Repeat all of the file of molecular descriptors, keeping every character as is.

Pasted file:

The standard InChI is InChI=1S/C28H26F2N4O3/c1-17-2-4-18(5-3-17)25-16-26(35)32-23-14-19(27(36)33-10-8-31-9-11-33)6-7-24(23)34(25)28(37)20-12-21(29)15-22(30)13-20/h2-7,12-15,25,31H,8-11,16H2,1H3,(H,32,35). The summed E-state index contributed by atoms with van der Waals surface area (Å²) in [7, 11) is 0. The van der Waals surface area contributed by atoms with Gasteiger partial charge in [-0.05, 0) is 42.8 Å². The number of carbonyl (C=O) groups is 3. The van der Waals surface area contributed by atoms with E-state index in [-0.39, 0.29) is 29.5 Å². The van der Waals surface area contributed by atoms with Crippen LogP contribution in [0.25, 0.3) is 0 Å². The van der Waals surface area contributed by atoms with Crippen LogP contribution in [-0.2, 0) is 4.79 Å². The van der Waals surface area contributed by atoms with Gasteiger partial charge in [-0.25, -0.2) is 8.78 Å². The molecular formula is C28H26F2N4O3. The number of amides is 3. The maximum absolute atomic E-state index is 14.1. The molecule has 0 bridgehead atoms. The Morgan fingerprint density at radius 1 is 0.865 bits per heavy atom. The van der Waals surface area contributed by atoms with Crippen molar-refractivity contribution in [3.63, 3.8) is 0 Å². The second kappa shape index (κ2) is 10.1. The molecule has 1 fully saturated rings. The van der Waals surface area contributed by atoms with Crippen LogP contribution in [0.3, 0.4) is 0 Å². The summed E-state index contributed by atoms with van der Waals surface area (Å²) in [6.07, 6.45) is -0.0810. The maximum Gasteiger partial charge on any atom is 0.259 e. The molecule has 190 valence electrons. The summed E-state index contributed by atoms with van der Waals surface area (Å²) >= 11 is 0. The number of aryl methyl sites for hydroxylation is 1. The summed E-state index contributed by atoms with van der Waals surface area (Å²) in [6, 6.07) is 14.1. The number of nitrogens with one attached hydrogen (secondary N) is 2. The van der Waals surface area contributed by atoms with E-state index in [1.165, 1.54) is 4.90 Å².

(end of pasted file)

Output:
The standard InChI is InChI=1S/C28H26F2N4O3/c1-17-2-4-18(5-3-17)25-16-26(35)32-23-14-19(27(36)33-10-8-31-9-11-33)6-7-24(23)34(25)28(37)20-12-21(29)15-22(30)13-20/h2-7,12-15,25,31H,8-11,16H2,1H3,(H,32,35). The summed E-state index contributed by atoms with van der Waals surface area (Å²) in [7, 11) is 0. The van der Waals surface area contributed by atoms with Gasteiger partial charge in [-0.05, 0) is 42.8 Å². The number of carbonyl (C=O) groups is 3. The van der Waals surface area contributed by atoms with E-state index in [-0.39, 0.29) is 29.5 Å². The van der Waals surface area contributed by atoms with Crippen LogP contribution in [0.25, 0.3) is 0 Å². The van der Waals surface area contributed by atoms with Crippen LogP contribution in [-0.2, 0) is 4.79 Å². The van der Waals surface area contributed by atoms with Gasteiger partial charge in [-0.25, -0.2) is 8.78 Å². The molecular formula is C28H26F2N4O3. The number of amides is 3. The maximum absolute atomic E-state index is 14.1. The molecule has 0 bridgehead atoms. The Morgan fingerprint density at radius 1 is 0.865 bits per heavy atom. The van der Waals surface area contributed by atoms with Crippen molar-refractivity contribution in [3.63, 3.8) is 0 Å². The second kappa shape index (κ2) is 10.1. The molecule has 1 fully saturated rings. The van der Waals surface area contributed by atoms with Crippen LogP contribution in [0.3, 0.4) is 0 Å². The summed E-state index contributed by atoms with van der Waals surface area (Å²) in [6.07, 6.45) is -0.0810. The maximum Gasteiger partial charge on any atom is 0.259 e. The molecule has 190 valence electrons. The summed E-state index contributed by atoms with van der Waals surface area (Å²) >= 11 is 0. The number of aryl methyl sites for hydroxylation is 1. The summed E-state index contributed by atoms with van der Waals surface area (Å²) in [6, 6.07) is 14.1. The number of nitrogens with one attached hydrogen (secondary N) is 2. The van der Waals surface area contributed by atoms with E-state index in [1.165, 1.54) is 4.90 Å².